A Colorado teenager who was prescribed medical marijuana for a neurological condition is being told he cannot attend his school if he is “under the influence,” kdvr.com reported.
The teenager, who is not being named for privacy reasons, has myaclonus diaphragmatic flutter – a condition that causes him to have seizures in his chest and throat.
The boy’s father, Shan Moore, said the marijuana can be taken in the form of a lozenge or a pill. However, under state law, the teen cannot have marijuana on school property, so he cannot keep it at the nurse’s office like other medications.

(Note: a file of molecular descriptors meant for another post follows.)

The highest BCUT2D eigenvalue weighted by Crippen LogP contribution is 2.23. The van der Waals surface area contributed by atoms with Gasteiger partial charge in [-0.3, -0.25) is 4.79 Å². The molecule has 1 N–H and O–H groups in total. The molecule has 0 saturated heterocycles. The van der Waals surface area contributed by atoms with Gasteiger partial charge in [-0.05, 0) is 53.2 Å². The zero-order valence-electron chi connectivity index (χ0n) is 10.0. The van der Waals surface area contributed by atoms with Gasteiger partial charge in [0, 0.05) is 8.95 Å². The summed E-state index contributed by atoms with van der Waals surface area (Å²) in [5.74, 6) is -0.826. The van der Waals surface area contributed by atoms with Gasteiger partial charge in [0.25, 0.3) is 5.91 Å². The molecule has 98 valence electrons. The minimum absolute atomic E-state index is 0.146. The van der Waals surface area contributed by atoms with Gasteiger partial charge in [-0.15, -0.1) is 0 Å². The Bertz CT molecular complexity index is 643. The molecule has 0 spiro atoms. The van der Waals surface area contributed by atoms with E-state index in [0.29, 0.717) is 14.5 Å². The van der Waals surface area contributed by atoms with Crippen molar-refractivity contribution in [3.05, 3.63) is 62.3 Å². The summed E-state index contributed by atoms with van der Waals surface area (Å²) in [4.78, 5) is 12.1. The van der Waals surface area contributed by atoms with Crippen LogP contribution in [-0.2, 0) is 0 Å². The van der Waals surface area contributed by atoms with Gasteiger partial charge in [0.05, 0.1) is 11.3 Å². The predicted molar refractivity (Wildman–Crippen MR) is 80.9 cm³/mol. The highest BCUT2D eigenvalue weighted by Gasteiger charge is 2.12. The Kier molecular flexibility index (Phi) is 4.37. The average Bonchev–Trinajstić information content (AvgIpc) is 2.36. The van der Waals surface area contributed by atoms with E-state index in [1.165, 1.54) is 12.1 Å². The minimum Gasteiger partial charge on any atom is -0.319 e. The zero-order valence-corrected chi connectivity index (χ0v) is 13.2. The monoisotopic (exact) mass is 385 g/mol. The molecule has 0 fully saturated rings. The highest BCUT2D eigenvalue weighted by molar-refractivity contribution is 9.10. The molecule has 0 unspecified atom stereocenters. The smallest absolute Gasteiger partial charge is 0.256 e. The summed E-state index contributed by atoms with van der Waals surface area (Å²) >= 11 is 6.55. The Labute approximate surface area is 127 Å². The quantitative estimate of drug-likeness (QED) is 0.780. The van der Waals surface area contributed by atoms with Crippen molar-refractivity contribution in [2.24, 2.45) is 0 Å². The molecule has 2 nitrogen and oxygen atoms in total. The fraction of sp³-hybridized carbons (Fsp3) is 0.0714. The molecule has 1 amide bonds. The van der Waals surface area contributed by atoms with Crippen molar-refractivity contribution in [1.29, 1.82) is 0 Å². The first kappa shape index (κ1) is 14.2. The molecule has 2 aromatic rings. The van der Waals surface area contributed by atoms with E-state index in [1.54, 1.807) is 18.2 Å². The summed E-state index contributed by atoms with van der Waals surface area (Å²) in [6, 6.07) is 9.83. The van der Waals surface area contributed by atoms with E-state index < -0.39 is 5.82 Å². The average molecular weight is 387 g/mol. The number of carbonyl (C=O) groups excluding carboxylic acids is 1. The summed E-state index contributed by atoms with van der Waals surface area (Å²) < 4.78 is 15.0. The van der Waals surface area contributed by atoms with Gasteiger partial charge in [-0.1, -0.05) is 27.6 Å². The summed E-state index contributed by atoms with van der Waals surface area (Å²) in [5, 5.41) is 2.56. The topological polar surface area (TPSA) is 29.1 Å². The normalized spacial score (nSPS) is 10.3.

Moore said his family set up a plan where his son would leave school and come home to take the medicine if he needed, but the school is now saying the teen cannot return to school if he has taken the pill.
"We've been trying to do this by the book, and they have changed the script on us," Moore told the news station.
"If the student ingests medical marijuana off-campus and returns to school, then as long as the student isn’t disruptive or showing signs of impairment then they are treated just like any other student," said part of a statement by the school district, Harrison School District Two.